Deadpool 2 Review

I didn’t like the first Deadpool all that much. It was a pretty rote superhero origin that was very smug about being aware of that. For all of its claims of being different, it’s only possible claim to originality was its humor, which wasn’t particularly original or, in my opinion at least, funny. So fans of Deadpool should take my review of the sequel with a grain of salt, because I am not predisposed to like it. I am also in possession of a movie pass account and can go watch it without having to pay, so I went ahead and watched and saw Deadpool 2. I didn’t like it.

I’ll start with the positives. Ryan Reynolds remains perfect for the role and does a great job when the material doesn’t let him down. Josh Brolin should be a lot of fun as Cable, hopefully a movie soon will give him the chance to actually play the character in some meaningful way. And finally, Zazie Beetz’s Domino steals every scene she is in, which are not coincidentally most of the worthwhile scenes in the movie.

The story fall completely flat. It is internally inconsistent and it shifts from to attempted pathos clumsily enough to make neither part work. The movie wants viewers to care about Deadpool’s emotional journey, but only during certain scenes. The rest of the time it is just more fodder for mockery. The problem is that is spends a significant amount of time setting up what are supposed to be emotional beats, only for them to fall completely flat. It pulls a stunt so cretinous and ham fisted in the first ten minutes that made it impossible to engage with the movie afterward. A movie that was actually as aware of itself as Deadpool 2 smugly pretends to be would have been able to navigate between both. Look at something like Hot Fuzz or Shaun of the Dead, which are both parodies that actually get the viewer to care about their characters. Deadpool 2 merely lampshades that it is engaging in the tired tropes of the genre before wholeheartedly engaging those tired tropes. A movie that was actually as aware as Deadpool 2 wants to be might have noted the dissonance between Deadpool’s mission to stop Firefist from killing and his methods of accomplishing that mission involving blatantly killing dozens of bad guys.

It also largely isn’t very funny. This one I am sure will not be the majority opinion. Deadpool 2 is essentially an episode of Family Guy with superheroes. It gets laughs not by having jokes but by reminding viewer of other things they have seen. Did you know that Josh Brolin played Thanos in Infinity War? Because Deadpool does and isn’t calling him Thanos a great joke? In the movies favor, there are plenty of funny jokes; it is just that the movie is determined to have three jokes a minute even if only 1 of those jokes are funny. I found it tiresome.

Deadpool 2 is also an ugly looking movie. It really just looks bad a lot of the time. The CGI Colossus should be getting called out for looking like crap, the same goes for another CGI character. Some of the action scenes looked fine, when they weren’t over relying on dodgy effects or the joke of Deadpool getting mutilated. Most notably is one big sequence with Domino showing off her luck powers, which belongs in a much better movie than this.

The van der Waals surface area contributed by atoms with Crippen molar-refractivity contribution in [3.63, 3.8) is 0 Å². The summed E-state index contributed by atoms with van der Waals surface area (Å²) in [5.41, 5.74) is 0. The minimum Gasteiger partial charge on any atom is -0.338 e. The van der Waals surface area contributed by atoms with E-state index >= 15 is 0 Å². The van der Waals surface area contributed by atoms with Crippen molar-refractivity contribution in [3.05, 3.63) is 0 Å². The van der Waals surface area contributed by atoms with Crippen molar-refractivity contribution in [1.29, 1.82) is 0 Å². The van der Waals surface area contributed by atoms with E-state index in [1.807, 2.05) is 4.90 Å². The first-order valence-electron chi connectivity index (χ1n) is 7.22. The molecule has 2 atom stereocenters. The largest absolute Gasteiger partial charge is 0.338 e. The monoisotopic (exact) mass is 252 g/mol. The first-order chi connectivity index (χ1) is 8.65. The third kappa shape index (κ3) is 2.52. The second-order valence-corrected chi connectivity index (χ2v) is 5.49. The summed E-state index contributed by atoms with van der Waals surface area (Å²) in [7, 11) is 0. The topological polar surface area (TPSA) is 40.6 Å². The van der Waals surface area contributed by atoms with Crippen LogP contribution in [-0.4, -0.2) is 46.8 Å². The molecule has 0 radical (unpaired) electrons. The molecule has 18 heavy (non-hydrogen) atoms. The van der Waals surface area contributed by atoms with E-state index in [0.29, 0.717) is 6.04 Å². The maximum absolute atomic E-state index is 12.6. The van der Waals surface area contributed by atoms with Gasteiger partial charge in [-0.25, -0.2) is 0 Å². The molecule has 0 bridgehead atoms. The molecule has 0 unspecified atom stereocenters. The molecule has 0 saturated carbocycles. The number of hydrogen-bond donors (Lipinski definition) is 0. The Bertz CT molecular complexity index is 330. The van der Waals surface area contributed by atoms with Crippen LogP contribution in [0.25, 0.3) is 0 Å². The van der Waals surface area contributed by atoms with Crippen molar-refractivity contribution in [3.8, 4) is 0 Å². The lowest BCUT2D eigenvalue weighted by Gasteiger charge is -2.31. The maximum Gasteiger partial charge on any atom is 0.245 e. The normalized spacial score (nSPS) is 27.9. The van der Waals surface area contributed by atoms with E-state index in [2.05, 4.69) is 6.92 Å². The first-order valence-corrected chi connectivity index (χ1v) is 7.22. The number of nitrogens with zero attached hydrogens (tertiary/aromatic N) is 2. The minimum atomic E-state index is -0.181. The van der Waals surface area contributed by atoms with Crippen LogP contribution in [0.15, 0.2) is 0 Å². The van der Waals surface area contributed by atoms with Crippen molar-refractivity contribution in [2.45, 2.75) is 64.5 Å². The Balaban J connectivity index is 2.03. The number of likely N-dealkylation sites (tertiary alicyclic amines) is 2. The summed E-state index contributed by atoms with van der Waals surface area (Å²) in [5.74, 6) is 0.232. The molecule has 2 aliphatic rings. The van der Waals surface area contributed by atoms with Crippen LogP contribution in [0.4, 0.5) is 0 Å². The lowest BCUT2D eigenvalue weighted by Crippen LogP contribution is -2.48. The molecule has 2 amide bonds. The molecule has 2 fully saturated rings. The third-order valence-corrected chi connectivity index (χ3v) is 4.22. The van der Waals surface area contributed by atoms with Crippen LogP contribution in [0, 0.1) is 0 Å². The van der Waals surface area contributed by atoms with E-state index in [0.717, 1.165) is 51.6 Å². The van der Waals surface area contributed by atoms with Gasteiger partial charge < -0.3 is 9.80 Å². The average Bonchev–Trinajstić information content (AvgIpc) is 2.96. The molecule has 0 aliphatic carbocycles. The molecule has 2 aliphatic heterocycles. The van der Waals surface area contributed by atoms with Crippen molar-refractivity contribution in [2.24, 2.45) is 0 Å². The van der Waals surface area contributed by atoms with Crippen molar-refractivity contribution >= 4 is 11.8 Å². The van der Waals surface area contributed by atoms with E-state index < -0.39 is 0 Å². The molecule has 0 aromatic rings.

I was likely never going to like Deadpool 2. I have never been particularly fond of the character and I found the first movie just as tiresome. I did hope that the addition of more characters to carry some of the load would help, but they don’t get the opportunity to do so. This is Deadpool 2, not X-Force, so Deadpool rightly remains the focus. Fool me twice, shame on me. I’ll won’t be back for a third.


Baywatch Review

The trailers for Baywatch made it very clear what the film makers were trying to do, which is replicate the formula that lead to the success of 21 Jump Street. This should have been a success. Dwayne Johnson is always charming and Zac Efron has underrated comedic chops. Director Seth Gordon has turned in fine work before, like pleasantly surprising Horrible Bosses. While the cast is largely fine, the movie they are trapped in is a complete mess.

Baywatch proves unable to pick a tone and stick with it. It works best when the Baywatch team, led by Johnson’s Mitch Buchannon, is completely oblivious to the fact that lifeguards don’t investigate crimes. The team soldiers on, oblivious to the inherent ridiculousness of the situation. Less effective are the jokes about balls or the numerous slo-mo running jokes. Or anything involving the nerdy trainee played by Jon Bass. There are three or four tones going on and the only one that even kind of works is the played straight buddy cop movie that Baywatch sometimes wants to be.

I went in really wanting to like this movie. I love The Rock. He is frequently enough to get a movie over just on his charm. That is what this movie has going for it. Him playing a superhumanly competent lifeguard is fun, and funny enough that this movie didn’t need the wealth of terrible jokes, including some that just seem mean spirited for the sake of a few gross out moments. Zac Efron can be fun as a dimwitted foil for The Rock, but this movie has him play both the goof and the straight man, making neither work. Alexandria Daddario has nothing to do, nor do bit players like Rob Huebel, Hannibal Burress and Oscar Nunez. Priyanka Chopra has fun as the villain, but she doesn’t get enough time to play off the rest of the cast.

The movie just feels like a missed opportunity. This is a formula that can work, they have the right cast. But they are stranded completely by a lackluster script, assuming that there was a script. That is the biggest reason the humor falls flat; there are no funny jokes here. There are funny premises, but they are not taken advantage of for any real comedy. The action stuff works better, but it is still second banana stuff in what should be a comedy.

Baywatch is a bad movie that barely keeps it head above water thanks to an all-around charming cast.